UX as creative tension

Last week, I wrote about Matt Damon Smith’s definition of user experience, which is centered around the journey between where a user is (point A) and where a user wants to be (point B). This journey assumes there’s a gap between the current state and the desired future. All of this reminds me of Peter Senge’s concept of “creative tension”, which he defines as:

The juxtaposition of vision (what we want) and a clear picture of current reality (where we are relative to what we want) generates what we call “creative tension”: a force to bring them together, caused by the natural tendency of tension to seek resolution…

Peter Senge, The Fifth Discipline (p. 132)

Elsewhere, he compares this tension to a rubber band:

Senge’s concept of Creative Tension

I love how Senge links this back to “the natural tendency of tension to seek resolution.” Consider the example of music: great musicians build their songs around musical tension and resolution, the idea that certain chords want to “resolve” down to a home chord. Another example is marketing, which is–for better or for worse–about creating tension, prompting a “this is what your life could be like!” moment where the product or service can fill in the gap.

As a user experience designer, at least one of our purposes is helping users resolve the tension between what is, and what ought to be. And ideally, it should be as delightful and pleasing as hearing musical notes “land” in a pleasing place.

the interface makes the experience

For the past several years, whenever the “UX vs UI” debate has come up amongst my designer friends, I’ve held the position that UX is not UI. UI design is one of many skills involved in strong user experience design: a good UX designer needs to be familiar with information architecture, graphic design, requirement writing, copywriting, speaking to programmers, etc, etc. A person who only excels in UI design is a mere pixel pusher.

I still agree with this. But in working through Matt Smith’s shift nudge course on UI design, I realized something. This distinction works if I’m describing things from the perspective of my industry, which is focused on UX designers. In other words, this is a debate about roles, skills, and tasks.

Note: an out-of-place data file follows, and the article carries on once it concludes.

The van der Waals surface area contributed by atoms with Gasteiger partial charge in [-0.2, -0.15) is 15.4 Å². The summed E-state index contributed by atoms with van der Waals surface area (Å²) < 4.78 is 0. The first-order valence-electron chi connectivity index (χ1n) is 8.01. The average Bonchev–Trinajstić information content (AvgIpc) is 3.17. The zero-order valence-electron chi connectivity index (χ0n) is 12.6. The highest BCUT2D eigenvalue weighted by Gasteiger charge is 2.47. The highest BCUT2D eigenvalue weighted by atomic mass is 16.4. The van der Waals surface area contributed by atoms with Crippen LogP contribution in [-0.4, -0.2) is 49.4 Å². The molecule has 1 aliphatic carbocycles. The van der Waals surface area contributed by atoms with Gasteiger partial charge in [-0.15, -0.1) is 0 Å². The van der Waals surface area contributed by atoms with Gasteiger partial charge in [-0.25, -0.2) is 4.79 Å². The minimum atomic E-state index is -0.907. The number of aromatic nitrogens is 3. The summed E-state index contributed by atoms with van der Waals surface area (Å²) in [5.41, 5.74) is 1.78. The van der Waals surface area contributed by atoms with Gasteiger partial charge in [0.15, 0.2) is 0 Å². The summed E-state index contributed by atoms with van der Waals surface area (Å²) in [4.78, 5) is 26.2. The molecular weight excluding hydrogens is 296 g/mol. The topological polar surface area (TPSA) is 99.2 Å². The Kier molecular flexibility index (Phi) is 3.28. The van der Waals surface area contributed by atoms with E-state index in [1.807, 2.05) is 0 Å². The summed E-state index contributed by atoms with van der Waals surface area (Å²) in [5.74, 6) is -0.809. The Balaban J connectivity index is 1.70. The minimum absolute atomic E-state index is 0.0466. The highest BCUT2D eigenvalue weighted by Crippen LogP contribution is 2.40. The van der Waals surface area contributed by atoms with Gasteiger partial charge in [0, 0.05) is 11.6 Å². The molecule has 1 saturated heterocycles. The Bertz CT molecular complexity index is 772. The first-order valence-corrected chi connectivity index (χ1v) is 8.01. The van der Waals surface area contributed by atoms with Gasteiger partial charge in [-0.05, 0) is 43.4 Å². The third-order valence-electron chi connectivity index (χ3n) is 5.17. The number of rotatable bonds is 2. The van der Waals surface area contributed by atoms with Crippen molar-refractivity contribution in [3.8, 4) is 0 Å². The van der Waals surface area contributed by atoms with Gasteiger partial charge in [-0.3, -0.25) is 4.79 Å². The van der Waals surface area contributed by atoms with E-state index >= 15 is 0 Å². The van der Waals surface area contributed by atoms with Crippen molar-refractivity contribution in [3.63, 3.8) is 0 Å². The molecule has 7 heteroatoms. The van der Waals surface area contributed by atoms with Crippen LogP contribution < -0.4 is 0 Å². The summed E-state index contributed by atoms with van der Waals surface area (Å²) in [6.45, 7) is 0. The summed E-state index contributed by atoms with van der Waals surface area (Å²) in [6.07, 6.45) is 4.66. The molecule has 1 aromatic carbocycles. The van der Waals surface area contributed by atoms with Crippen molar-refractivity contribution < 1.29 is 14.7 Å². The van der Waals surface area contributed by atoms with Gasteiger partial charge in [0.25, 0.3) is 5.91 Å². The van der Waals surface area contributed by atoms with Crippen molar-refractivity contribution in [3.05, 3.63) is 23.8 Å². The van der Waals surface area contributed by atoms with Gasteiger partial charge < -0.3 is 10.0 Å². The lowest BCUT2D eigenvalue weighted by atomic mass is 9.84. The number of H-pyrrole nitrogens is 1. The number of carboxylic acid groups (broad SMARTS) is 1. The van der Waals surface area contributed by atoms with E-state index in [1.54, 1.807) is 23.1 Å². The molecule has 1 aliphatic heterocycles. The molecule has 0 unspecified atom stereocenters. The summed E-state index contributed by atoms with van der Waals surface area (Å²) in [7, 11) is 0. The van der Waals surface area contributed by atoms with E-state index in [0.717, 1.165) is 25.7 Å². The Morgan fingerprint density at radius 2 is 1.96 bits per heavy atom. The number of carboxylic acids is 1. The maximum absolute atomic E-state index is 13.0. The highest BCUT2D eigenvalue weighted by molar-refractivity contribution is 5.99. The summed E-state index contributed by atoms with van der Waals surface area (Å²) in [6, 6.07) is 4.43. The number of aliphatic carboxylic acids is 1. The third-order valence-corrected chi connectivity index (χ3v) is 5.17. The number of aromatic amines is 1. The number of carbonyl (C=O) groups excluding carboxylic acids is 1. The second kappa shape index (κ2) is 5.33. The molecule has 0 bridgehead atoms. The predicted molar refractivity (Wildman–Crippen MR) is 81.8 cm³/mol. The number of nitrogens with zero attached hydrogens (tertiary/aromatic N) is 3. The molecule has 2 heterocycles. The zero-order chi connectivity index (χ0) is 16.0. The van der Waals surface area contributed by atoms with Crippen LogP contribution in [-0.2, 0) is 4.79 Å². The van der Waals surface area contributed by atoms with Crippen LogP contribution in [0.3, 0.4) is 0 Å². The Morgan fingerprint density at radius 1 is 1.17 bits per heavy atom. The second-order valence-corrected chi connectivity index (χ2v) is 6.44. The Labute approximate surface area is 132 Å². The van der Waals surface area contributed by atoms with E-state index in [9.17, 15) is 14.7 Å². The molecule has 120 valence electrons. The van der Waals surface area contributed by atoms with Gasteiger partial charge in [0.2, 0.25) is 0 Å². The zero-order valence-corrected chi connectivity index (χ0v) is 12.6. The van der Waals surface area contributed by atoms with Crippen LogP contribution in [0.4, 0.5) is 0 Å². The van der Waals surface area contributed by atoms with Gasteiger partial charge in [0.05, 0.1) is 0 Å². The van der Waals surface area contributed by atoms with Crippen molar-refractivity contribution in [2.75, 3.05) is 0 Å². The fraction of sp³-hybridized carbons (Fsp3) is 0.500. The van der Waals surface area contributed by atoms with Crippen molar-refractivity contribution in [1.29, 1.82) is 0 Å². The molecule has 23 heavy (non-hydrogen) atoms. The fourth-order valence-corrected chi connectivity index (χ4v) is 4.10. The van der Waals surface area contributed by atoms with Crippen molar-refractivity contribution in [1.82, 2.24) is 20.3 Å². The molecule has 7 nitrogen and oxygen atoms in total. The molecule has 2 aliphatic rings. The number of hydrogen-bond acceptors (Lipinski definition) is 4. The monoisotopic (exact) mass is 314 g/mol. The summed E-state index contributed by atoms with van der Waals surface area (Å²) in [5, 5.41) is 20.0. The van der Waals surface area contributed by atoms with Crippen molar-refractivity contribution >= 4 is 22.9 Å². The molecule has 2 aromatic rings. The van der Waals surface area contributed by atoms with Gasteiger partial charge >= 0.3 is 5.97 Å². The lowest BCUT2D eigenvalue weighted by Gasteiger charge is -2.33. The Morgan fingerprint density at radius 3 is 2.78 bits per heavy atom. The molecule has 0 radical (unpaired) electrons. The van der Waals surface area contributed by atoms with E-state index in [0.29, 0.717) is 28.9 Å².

But Matt Smith looks at this debate by talking about digital experiences themselves, rather than describing UX designers’ roles and skills; he’s describing the product, and not the architect. And a person experiences a digital product through the user interface. If a digital experience is about taking a user from where they are (point A) to where they’d like to be (point B), this is principally accomplished through the interface itself.

A drawing of Matt Smith’s conception of UX and UI design; adapted from his Shift Nudge curriculum

To put it another way: when describing the industry, a UX designer is much more than a UI designer. But when describing an actual experience, the interface design is the core that dictates the quality of that experience.

This explains, perhaps, why UX is often seen as interface design. Digital products are experienced by way of an interface! Although many other skills are needed to fashion the right experience, in the end, it is the interface that makes the experience.

This applies mainly to a single digital product or interface. The longue duruee of UX–the plurality of experiences with a brand across a variety of products, touchpoints, and interactions–is usefully described as CX, though even there, digital interfaces of some kind can make up a majority of the interactions.